Editor’s Note: This article was part of our April Fools 2010 project, in which our site was transported back to April 1, 1980. To see all of the retro articles written for this event, please visit our April Fools 2010 Homepage.
Last weekend, like so many that have preceded, I rounded up my most nefarious cohorts and headed to the most popular spot in town: the Lone Star Drive-in. If you haven’t been to a drive-in, I highly suggest it. It’s not only a welcome relief from the monotony and dreariness of the movie house, but the drive-in tends to showcase a different breed of film. The films shown at my beloved Lone Star could be referred to as esoteric but I like to think of them as totally boss. It is wicked to see offbeat, non-mainstream films that the theaters here in town would never show; even if we have to wait a year to get them. Not only that, but we get to sit atop the hood of my buddy Luke’s bitchin’ Mercury Bobcat and have a few beers.
It was a gorgeous Texas night and I defy you to name one other place where you can drink beer while watching a film. I was so ecstatic to see last weekend’s fare, The Warriors, that I gave up tickets to an Eddie Rabbit concert! I know it’s stupid, but I love movies that much.
The Warriors takes place in New York City and revolves around the many, many gangs that reside therein. Cyrus, the leader of the most powerful gang in the city, has called a massive congregation of all the gangs and their innumerable ranks in Central Park. He empowers the collected swarm and beseeches them, in recognition of their numbers, to challenge the authorities and rule the city as one united force. While most of the gangs relish the opportunity to join forces and take over New York, one despicable clan, The Rouges, decides they would rather incite anarchy by senselessly murdering Cyrus. When the police arrive on the scene, as everyone is filing out of the park, The Rogues blame the shooting on an unassuming, but formidable gang from Coney Island known as The Warriors. The rest of the film becomes a mad-dash home for The Warriors as their being falsely accused of this heinous crime forces them to run the gauntlet of various, outraged gangs.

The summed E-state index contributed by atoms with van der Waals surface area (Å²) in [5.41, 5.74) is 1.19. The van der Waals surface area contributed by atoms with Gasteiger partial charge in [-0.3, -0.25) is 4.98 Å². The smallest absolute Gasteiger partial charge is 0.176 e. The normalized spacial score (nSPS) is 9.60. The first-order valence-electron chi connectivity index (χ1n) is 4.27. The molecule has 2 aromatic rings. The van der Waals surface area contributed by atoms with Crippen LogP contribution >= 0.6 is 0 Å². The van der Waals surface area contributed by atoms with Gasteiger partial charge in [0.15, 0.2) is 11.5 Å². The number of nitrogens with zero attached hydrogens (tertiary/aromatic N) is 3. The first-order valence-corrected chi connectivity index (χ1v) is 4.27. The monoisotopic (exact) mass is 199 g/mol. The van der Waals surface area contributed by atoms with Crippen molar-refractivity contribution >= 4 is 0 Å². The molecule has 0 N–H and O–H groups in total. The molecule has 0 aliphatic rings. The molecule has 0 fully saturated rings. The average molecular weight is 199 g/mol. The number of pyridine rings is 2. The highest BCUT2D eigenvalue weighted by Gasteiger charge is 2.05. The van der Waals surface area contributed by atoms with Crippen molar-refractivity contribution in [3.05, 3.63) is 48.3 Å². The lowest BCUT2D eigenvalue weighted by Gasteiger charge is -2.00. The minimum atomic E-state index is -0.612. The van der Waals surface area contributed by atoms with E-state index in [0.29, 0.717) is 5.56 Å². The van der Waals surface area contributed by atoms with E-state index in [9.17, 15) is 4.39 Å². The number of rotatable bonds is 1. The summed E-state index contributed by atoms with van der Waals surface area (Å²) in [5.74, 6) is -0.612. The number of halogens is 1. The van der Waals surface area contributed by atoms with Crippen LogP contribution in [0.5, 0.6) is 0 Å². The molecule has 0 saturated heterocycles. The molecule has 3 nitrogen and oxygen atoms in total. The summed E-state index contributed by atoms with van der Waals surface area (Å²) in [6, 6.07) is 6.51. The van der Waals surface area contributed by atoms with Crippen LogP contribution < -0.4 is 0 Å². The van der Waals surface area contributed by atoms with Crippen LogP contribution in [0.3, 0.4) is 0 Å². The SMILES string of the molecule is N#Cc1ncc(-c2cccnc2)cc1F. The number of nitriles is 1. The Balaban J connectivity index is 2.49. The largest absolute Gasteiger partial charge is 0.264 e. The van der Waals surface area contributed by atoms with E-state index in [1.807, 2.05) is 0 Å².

This movie was totally choice. I loved the characters; playing by their own rules even as they struggle to prove their innocence. The Warriors themselves were all badass fighters clearly modeled after Native Americans; so much that they even have a war chief. The really awesome thing about this film is being introduced to the assorted, and progressively more bizarre gangs our heroes faced. I think my favorite had to either be The Baseball Furies or the rednecks on roller skates. The fight choreography is a little sloppy, but it demonstrates an effective realism that I think works very well. This was like watching an elaborate tournament with the sexy narrator, a radio DJ sending coded messages over the airwaves, delivering a play-by-play commentary and calling up the next challenge for our intrepid, wayward Warriors. I also really dug the music by Joe Walsh of the Eagles, one of the best bands around right now.
The really interesting thing about The Warriors is the future it foreshadows. Gang violence is just as alive and well now as it was in the era it was first documented: the 1950s. I feel The Warriors is blending the prevalence of gang activity of the 1950s with the exaggerated individuality of the, thankfully, now-defunct disco era to create a ominous portent. Sure it seems silly for The Baseball Furies to paint their faces, but Bowie did it and if you add a wooden instrument of malice in with that drug-induced expressionism, suddenly the events of The Warriors don’t seem so far-fetched. If we don’t do something soon about the ever-escalating gang violence both in New York and L.A., we could find ourselves awash in bloody streets where unaffiliated, decent people dare not tread. Watch the film again and note how few regular people are visible. I think this film will probably go down in history as one of the most prescient, prophetic movies of this or any other generation.
The Warriors is the kind of film that belongs at the drive-in. I mean I know that home video is the big craze right now and that’s great…if you have the 400 bucks to blow on a VCR and 50 to 100 bucks a pop for the tapes.
But The Warriors is not a movie to be watched on a dingy little television in your parents’ basement. No, the sight and spectacle of The Warriors demands to be viewed on a big screen. Besides, after that ugly, gigantic Beta Max monstrosity failed to catch on, we all know the VCR will be just as fleeting. Home video is a fad, dudes. It will never be able to replace the drive-in experience.
For the moment, I can revel in the fact that Austin will never close the Lone Star Drive-in because it’s not as if we have any decent movie theaters anyway.